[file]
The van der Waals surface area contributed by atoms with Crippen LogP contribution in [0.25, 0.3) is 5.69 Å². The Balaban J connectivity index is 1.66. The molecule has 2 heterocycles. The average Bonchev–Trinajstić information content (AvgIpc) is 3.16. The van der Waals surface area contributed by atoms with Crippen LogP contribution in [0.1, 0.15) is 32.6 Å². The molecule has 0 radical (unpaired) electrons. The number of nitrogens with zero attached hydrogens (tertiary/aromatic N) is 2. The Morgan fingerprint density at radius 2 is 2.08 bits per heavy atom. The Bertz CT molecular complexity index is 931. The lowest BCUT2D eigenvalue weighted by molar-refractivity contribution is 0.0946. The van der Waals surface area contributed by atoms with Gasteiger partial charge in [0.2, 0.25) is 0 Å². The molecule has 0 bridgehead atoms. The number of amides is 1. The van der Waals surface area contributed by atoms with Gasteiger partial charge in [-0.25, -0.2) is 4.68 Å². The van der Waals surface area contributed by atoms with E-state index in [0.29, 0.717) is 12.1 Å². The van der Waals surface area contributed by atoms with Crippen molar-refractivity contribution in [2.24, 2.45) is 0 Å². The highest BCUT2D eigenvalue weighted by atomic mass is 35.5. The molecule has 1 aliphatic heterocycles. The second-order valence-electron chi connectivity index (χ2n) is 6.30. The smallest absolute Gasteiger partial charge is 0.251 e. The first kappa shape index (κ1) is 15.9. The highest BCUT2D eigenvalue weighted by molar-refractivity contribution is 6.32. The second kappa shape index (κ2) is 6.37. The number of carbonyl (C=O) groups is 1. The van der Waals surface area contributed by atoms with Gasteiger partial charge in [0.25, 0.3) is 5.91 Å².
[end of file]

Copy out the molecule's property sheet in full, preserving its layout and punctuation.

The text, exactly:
The van der Waals surface area contributed by atoms with Crippen LogP contribution in [0.25, 0.3) is 5.69 Å². The Balaban J connectivity index is 1.66. The molecule has 2 heterocycles. The average Bonchev–Trinajstić information content (AvgIpc) is 3.16. The van der Waals surface area contributed by atoms with Crippen LogP contribution in [0.1, 0.15) is 32.6 Å². The molecule has 0 radical (unpaired) electrons. The number of nitrogens with zero attached hydrogens (tertiary/aromatic N) is 2. The Morgan fingerprint density at radius 2 is 2.08 bits per heavy atom. The Bertz CT molecular complexity index is 931. The lowest BCUT2D eigenvalue weighted by molar-refractivity contribution is 0.0946. The van der Waals surface area contributed by atoms with Gasteiger partial charge in [0.2, 0.25) is 0 Å². The molecule has 0 bridgehead atoms. The number of amides is 1. The van der Waals surface area contributed by atoms with Gasteiger partial charge in [-0.25, -0.2) is 4.68 Å². The van der Waals surface area contributed by atoms with E-state index in [0.29, 0.717) is 12.1 Å². The van der Waals surface area contributed by atoms with Crippen molar-refractivity contribution in [2.24, 2.45) is 0 Å². The highest BCUT2D eigenvalue weighted by atomic mass is 35.5. The molecule has 1 aliphatic heterocycles. The second-order valence-electron chi connectivity index (χ2n) is 6.30. The smallest absolute Gasteiger partial charge is 0.251 e. The first kappa shape index (κ1) is 15.9. The highest BCUT2D eigenvalue weighted by molar-refractivity contribution is 6.32. The second kappa shape index (κ2) is 6.37. The number of carbonyl (C=O) groups is 1. The van der Waals surface area contributed by atoms with Gasteiger partial charge in [0.25, 0.3) is 5.91 Å².